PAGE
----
Towns periodically undertake a revaluation to reflect current market conditions. Neighborhoods and individual homes may change, but assessments are mostly static. The one major exception is the case of an improvement or modification to your dwelling. Since market conditions change, and assessments rarely change over time, the relationship between assessments and market values becomes more distant and must be brought into line.
The purpose of the revaluation is to redistribute the existing tax burden more fairly based on current market value: If market value of your home is $300,000, it should be assessed for $300,000. If the market value of your home is $500,000, it should be assessed for $500,000. This principle is established by the New Jersey Constitution, and spelled out specifically in statutory law.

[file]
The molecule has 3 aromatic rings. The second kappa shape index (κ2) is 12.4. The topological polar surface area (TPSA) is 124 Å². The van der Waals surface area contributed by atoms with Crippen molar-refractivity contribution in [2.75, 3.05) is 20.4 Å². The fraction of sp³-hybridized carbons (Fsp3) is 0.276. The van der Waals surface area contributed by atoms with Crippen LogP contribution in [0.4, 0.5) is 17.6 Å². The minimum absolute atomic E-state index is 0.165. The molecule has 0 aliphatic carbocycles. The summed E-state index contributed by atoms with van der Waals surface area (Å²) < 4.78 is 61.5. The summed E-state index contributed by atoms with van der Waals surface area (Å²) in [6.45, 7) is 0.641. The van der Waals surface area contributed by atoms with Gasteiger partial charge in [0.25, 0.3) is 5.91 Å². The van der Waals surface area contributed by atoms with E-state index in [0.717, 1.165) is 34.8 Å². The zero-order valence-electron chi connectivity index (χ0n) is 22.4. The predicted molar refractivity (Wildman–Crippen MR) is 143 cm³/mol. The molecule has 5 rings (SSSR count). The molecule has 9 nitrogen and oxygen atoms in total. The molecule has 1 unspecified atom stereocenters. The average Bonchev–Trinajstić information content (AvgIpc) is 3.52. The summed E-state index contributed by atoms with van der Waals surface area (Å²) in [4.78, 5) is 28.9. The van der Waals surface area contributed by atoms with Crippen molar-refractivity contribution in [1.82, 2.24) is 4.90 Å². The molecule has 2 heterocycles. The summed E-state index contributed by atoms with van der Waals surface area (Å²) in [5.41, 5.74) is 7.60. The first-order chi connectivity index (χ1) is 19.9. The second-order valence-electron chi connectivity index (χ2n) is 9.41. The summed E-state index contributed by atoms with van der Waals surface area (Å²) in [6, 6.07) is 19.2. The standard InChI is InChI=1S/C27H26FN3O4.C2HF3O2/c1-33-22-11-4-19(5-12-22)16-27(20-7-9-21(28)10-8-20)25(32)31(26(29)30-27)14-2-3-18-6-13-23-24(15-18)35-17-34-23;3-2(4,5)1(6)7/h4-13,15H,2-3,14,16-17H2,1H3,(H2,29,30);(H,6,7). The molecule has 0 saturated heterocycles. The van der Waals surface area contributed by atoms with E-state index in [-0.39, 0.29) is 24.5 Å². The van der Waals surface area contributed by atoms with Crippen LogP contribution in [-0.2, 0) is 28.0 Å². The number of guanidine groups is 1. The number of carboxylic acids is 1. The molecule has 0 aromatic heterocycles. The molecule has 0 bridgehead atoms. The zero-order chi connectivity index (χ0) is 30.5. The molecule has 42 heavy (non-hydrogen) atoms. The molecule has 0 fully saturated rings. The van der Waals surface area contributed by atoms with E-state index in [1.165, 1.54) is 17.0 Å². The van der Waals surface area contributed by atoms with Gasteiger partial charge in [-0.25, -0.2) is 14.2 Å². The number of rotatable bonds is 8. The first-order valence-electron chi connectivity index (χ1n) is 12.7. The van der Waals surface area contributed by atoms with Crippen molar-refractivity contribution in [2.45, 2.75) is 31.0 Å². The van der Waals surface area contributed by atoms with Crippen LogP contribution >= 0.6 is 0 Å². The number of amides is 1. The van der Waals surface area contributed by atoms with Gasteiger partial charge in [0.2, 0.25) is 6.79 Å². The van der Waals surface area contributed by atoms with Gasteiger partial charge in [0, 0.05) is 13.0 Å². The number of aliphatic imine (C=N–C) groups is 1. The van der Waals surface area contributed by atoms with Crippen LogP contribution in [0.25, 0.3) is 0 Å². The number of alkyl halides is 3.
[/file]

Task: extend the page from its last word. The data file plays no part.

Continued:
A common misconception is that the town is using the revaluation to raise property taxes. This is not the case. Property taxes are determined by the municipal, county and local school district budgets. If these budgets go up from one year to the next, and state aid is static, property taxes will rise, whether or not the town undertakes a reval.
Because the ratable base (total assessed value of all properties in town) goes up after a revaluation, the tax rate is adjusted downward.
Pre-reval Assessed Value x. Tax Rate = Pre-reval Taxes $250,000 x $4.00 = $10,000
Post-reval Assessed Value x. Tax Rate = Post-reval Taxes $500,000 x $2.00 = $10,000
The Division of Taxation mandates that we attempt to inspect the interior of every dwelling and commercial/industrial/apartment building in town. Inspecting the interior of your dwelling helps to make a more accurate valuation of your property.
I have not made any improvements to my property since the last reval. Why does my house have to be inspected?
Unless an interior inspection is made, the current condition of the dwelling can not be determined. If the interior of your dwelling is unchanged over the years, you should encourage the inspector to see the interior condition.